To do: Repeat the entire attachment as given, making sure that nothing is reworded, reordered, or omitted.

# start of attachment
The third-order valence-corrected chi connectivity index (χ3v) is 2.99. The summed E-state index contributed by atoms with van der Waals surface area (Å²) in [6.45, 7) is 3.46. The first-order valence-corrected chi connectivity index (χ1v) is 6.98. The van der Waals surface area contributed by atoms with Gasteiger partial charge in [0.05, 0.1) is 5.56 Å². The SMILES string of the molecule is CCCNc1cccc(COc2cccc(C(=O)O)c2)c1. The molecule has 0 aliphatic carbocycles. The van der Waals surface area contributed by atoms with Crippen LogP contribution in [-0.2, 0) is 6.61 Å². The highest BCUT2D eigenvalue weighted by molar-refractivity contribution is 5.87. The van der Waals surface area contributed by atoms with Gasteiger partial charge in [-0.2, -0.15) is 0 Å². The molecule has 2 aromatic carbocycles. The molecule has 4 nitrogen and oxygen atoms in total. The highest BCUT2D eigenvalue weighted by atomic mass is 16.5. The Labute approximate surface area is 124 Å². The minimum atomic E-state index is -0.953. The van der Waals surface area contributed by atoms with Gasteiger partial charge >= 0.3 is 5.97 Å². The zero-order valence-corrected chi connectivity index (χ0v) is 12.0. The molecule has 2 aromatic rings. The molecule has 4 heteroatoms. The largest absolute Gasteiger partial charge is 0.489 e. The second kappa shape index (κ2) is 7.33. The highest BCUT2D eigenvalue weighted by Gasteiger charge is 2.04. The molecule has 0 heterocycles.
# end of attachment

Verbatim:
The third-order valence-corrected chi connectivity index (χ3v) is 2.99. The summed E-state index contributed by atoms with van der Waals surface area (Å²) in [6.45, 7) is 3.46. The first-order valence-corrected chi connectivity index (χ1v) is 6.98. The van der Waals surface area contributed by atoms with Gasteiger partial charge in [0.05, 0.1) is 5.56 Å². The SMILES string of the molecule is CCCNc1cccc(COc2cccc(C(=O)O)c2)c1. The molecule has 0 aliphatic carbocycles. The van der Waals surface area contributed by atoms with Crippen LogP contribution in [-0.2, 0) is 6.61 Å². The highest BCUT2D eigenvalue weighted by molar-refractivity contribution is 5.87. The van der Waals surface area contributed by atoms with Gasteiger partial charge in [-0.2, -0.15) is 0 Å². The molecule has 2 aromatic carbocycles. The molecule has 4 nitrogen and oxygen atoms in total. The highest BCUT2D eigenvalue weighted by atomic mass is 16.5. The Labute approximate surface area is 124 Å². The minimum atomic E-state index is -0.953. The van der Waals surface area contributed by atoms with Gasteiger partial charge >= 0.3 is 5.97 Å². The zero-order valence-corrected chi connectivity index (χ0v) is 12.0. The molecule has 2 aromatic rings. The molecule has 4 heteroatoms. The largest absolute Gasteiger partial charge is 0.489 e. The second kappa shape index (κ2) is 7.33. The highest BCUT2D eigenvalue weighted by Gasteiger charge is 2.04. The molecule has 0 heterocycles.